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Home   Deal   News   Article

Green party fears bribery over plans announced by business minister and Kent MP Michael Fallon to give councils cash boost for allowing fracking

13 January 2014
by Paul Francis
Plans to give councils 100% of business rates from energy companies who set up fracking wells represent a bribe and an attempt to buy off opposition, the Green Party says.
 
Business minister and Kent MP Michael Fallon said the government wanted local communities to benefit from any shale gas extraction as a French energy company announced it was to invest £12.7million in exploratory drilling in Lincolnshire.
 
Mr Fallon said it would be irresponsible to ignore the potential from fracking in view of spiralling energy prices but that local communities should benefit.
Business minister and Sevenoaks MP Michael Fallon

Business minister and Sevenoaks MP Michael Fallon

"We want local councils and local people to benefit from this exploration," he said.
 
"We expect 20 to 40 wells to be drilled in exploration over the next couple of years and I think it's very important that local communities see some of the benefit."
 
Under government proposals, councils that granted drilling licences would receive 100% of business rates paid by energy companies instead of the usual 50%.
 
"No amount of money could compensate for the damage there may be to local water supplies..." - Green county councillor Martin Whybrow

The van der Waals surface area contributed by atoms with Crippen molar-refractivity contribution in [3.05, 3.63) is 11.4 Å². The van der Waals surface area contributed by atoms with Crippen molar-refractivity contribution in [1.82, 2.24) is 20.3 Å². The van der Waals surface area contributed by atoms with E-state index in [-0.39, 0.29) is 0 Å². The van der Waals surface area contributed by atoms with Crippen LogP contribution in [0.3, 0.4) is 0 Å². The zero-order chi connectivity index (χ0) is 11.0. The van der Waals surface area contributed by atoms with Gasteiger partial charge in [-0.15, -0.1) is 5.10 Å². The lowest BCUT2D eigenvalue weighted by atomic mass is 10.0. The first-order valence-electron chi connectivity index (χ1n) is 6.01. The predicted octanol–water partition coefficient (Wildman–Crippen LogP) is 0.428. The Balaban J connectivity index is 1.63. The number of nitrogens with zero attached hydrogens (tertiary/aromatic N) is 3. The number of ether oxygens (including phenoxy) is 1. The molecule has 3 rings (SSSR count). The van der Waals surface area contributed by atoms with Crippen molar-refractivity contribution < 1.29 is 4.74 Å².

In addition, councils could benefit by up to £10m per wellhead if shale gas was successful, through a 1% levy on revenues.
 
But Kent Green county councillor Martin Whybrow said the plan was an attempt to buy off opposition.
 
He said: "No amount of money could compensate for the damage there may be to local water supplies.
 
"It does look like a bribe although from what I have seen, I am not sure some councils like KCC need a bribe. There should be no need for any financial incentive."
 
In a sign the government considers fracking will play an important part in future energy supplies, Prime Minister David Cameron said: "A key part of our long-term economic plan to secure Britain's future is to back businesses with better infrastructure.
 
"That's why we're going all out for shale. It will mean more jobs and opportunities for people, and economic security for our country."
Anti-fracking campaigners at the former Tilmanstone Colliery site

Anti-fracking campaigners at the former Tilmanstone Colliery site

Kent is thought to be an area with potentially significant methane gas.
 
Last year, Coastal Oil and Energy withdrew its applications for exploratory drills at three sites in east Kent after county planners said they needed more information.
 
Protesters previously launched anti-fracking campaigns at sites including the former Tilmanstone Colliery.

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